I had never heard of that before. How do you make yourself holy by doing all the regular stuff you have to do anyway? Who, on earth, even wanted to be holy? (Of course, turns out God Himself wants all of us to be holy!) Yet, even if I did not know and understand then what I do now, it sparked a small flame inside my soul to read and consider those words. Anything and everything I do, done well, and offered up to God, becomes a prayer. That is how I understood the basic message of Josemaria Escriva then – and to this day, this is how I would simply explain the spirit of Opus Dei.
A Heart Compelled to Restlessness
It feels like so many lifetimes ago since then, yet this is the same one and I am still going. I do not have an 11-year old, but a 12-year old son and a nine-year-old daughter provide me with insight into the curiosity of my much younger self back then and the yearning to understand what intrigued me then. It is similar, I believe, to the fascination and wonderment kids (mine included) experience in trying to comprehend expressions, such as “eating with your eyes” and “Many hands make light work.” The timing for me was just right, although it took many, many more years before the seed planted in those very early years grew strong and took firm root.
Married, with six children, 7-years old and below, entering our third year as immigrants in Canada, I found myself in a silent retreat in the middle of a wintry February. It was 2002, around twenty years since I first learned about Josemaria Escriva – his canonization was coming up in October. Since our youngest child then was only 9 months old, I brought her with me on the retreat. I have been on retreats with nursing infants, pregnant and not – and none of those times will ever compare to this retreat. That itty-bitty seed, planted twenty years previously when I grabbed the chance for an afterschool snack at my friend’s house and first “met” Josemaria Escriva through his prayer card, had grown into a plant whose roots reached deep into my soul and took firm root. All those years I had hemmed and hawed, sat on the fence, strayed as far as I could without falling off the face of the earth, pushed the envelope, dilly-dallied, and played footsy with various temptations finally brought me to a dizzying stop right at the foot of the Cross. My restless heart had found the reason for its discontent with the world at large and was beginning to understand what it meant to call God our Father.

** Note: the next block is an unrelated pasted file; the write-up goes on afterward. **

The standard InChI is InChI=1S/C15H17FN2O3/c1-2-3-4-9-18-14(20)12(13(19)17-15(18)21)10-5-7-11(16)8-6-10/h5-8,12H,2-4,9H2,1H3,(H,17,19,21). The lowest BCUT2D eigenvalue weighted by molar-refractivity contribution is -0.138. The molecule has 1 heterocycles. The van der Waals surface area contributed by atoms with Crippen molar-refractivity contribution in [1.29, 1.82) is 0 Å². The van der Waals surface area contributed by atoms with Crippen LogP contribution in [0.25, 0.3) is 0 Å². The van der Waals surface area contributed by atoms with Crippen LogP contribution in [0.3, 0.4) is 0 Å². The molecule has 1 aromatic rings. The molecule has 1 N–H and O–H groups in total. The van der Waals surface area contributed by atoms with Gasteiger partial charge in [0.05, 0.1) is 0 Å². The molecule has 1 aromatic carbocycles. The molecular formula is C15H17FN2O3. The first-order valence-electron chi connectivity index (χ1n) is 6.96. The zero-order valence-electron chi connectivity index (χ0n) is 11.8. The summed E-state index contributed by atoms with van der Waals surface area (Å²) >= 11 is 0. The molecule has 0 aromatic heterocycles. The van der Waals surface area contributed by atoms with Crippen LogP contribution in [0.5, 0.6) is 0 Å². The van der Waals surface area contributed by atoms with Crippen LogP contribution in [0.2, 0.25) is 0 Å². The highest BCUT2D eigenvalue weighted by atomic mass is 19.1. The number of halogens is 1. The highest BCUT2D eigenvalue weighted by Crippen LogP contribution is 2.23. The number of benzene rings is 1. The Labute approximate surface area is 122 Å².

All for the Good
It has now been nearly 18 years since that silent retreat and I have been trying to remember to thank God every day for the gift of my life and my vocation. I am a supernumerary faithful of Opus Dei, or the Work, as it is informally called by many. It feels a bit funny to see that in writing and say it out loud, even, because for so long it was never something you had to announce to people. It was and – I believe continues to be – a private matter involving my choice to live out my faith in a certain way.